Road Trip on Nagoya Railroad (Part 2)

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Road Trip on Nagoya Railroad


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Road Trip on Nagoya Railroad (Part 2)

More local attractions await us as we explore Aichi Prefecture by travelling on Nagoya Railroad’s Nishio/Gamagori lines. Our first day was spent riding on the Nishio Line so we plan to travel on the Gamagori Line the next day. On the second day, after a delicious breakfast buffet at Resort Linux Mikawa Bay, we reserve the hotel’s shuttle bus to take us to the train station at 9.40am. That gives us about an hour to check out Kira Waikiki Beach and other places nearby. At the beach, we chat with some locals who recommend we visit two spots - a senbei rice cracker shop and a dried fish shop run by the Kato family. However, we are unable to find either place and are running out of time so we head back to the hotel to take the shuttle bus to Kira Yoshida Station.

We board the 10am train and travel along the Gamagori Line to our first destination of the day, Nishi Hazu Station. After a five-minute train ride through the scenic landscape, we arrive at the station and look up the timetable. We have an hour till our next train at 11.05am. After speaking to some folks at the station, we decide to walk for 15 minutes to a temple at the foot of Mt. Mikage, where twin statues of famous monk Kobo Daishi are enshrined. This temple used to hold only one Kobo Daishi statue but another one was relocated here from its previous location halfway up the mountain.

We make our way back to Nishi Hazu Station and take the train to Higashi Hazu, which is less than five minutes away. Our train from Higashi Hazu will only leave at 12.40pm. Someone at the station suggests we go to a restaurant called Nakashin Hompo. We head there to try its famous grilled octopus, which is a local favourite. Then we go to another recommended spot, Hazu Kannon Myozenji, which is also called the Pumpkin Temple. It was built in the 8th century. From September to November each year, pumpkins from all over the country are shipped to this temple and a Pumpkin Summit is held. In addition, in winter, people would bring pumpkins to the temple and a contest would be held to see who has the biggest one. The temple has many interesting pumpkin-themed items; we even get to try some pumpkin tea.

After this, we take the train from Higashi Hazu to the next station. After a two-minute ride along Mikawa Bay, the train pulls into Kodomonokuni Station. Our next train will depart at 2.45pm. The local residents tell us we should go to Children's Land, which boasts over 70 theme park attractions and installations. We have to walk up a steep hill for about 20 minutes before reaching the sprawling park which occupies an area large enough to house 22 stadiums. Visitors can go around the park by trolley car. Some of the highlights here include a 130m-long dragon with lots of hoops, resembling a long series of interconnected jungle gym units. There is also a ferris wheel and a giant roller slide, among other things. We spend about 40 minutes at the Children’s Land after which we walk back to Kodomonokuni Station.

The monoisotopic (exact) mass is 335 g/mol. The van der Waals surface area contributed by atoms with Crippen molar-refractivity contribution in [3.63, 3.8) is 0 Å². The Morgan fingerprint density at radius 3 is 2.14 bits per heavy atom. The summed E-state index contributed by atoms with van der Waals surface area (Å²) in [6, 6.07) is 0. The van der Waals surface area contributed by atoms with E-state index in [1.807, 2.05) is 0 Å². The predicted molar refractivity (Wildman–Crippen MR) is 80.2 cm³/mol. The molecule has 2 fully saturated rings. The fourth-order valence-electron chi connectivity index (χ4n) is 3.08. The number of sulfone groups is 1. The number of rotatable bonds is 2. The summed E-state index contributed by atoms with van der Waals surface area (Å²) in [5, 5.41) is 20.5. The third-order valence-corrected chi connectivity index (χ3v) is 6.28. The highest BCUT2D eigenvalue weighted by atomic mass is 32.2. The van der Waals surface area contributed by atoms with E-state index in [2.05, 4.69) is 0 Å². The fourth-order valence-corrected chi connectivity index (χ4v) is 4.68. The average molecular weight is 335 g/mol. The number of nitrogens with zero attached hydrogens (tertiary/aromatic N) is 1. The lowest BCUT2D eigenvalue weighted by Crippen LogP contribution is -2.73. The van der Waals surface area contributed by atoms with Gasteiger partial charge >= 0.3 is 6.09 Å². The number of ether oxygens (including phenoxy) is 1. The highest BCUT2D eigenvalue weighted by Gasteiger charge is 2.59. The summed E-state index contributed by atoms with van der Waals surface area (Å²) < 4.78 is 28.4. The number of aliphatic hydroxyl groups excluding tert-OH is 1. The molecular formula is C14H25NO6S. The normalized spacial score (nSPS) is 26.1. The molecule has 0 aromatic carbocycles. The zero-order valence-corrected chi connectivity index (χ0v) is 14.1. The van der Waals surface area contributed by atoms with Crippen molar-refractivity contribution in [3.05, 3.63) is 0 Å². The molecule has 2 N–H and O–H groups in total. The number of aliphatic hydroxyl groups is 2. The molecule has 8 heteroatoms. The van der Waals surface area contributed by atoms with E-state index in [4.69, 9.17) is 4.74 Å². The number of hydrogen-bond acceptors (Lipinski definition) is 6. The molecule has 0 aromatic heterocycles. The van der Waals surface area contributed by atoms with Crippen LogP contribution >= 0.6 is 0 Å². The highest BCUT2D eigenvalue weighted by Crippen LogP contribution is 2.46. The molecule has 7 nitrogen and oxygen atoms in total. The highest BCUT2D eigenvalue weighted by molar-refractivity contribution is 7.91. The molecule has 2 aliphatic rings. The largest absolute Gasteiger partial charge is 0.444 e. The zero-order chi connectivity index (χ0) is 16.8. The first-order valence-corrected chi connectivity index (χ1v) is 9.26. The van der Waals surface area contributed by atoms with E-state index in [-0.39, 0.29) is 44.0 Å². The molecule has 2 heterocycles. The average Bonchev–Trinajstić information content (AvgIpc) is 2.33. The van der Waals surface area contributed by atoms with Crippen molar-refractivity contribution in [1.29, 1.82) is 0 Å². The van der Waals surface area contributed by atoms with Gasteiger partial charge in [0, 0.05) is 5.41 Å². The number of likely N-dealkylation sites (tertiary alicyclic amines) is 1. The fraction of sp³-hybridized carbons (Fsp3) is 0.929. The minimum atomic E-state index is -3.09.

Our next stop is Mikawa Kashima, three stations ahead. We have an hour here till we catch the train at 3.55pm. We ask people at the station to recommend a restaurant. They suggest Yamame. For lunch, we order the grilled red bream set and jumbo fried shrimp set.

Before catching the train to Gamagori Station, the final stop on the local line, we talk to residents at Mikawa Kashima. They tell us about a shrine dedicated to Benten on Takeshima, an island. Later, from Gamagori Station, we walk to the Yaotomi Shrine which is within walking distance. We meet the chief priest who tells us the shrine was built in the 12th century and that Takeshima has been designated as a natural monument. Along with Enoshima, Itsukushima and others, it is one of seven Japanese shrines dedicated to Benten.

During this two-day journey on the Nagoya Railroad's Nishio/Gamagori lines, we have discovered 10 tourist attractions recommended by the locals.


1) Check out rare twin statues of famous monk Kobo Daishi at a temple at the foot of Mt. Mikage
2) Pumpkin lovers should visit Hazu Kannon Myozenji, which is also called the Pumpkin Temple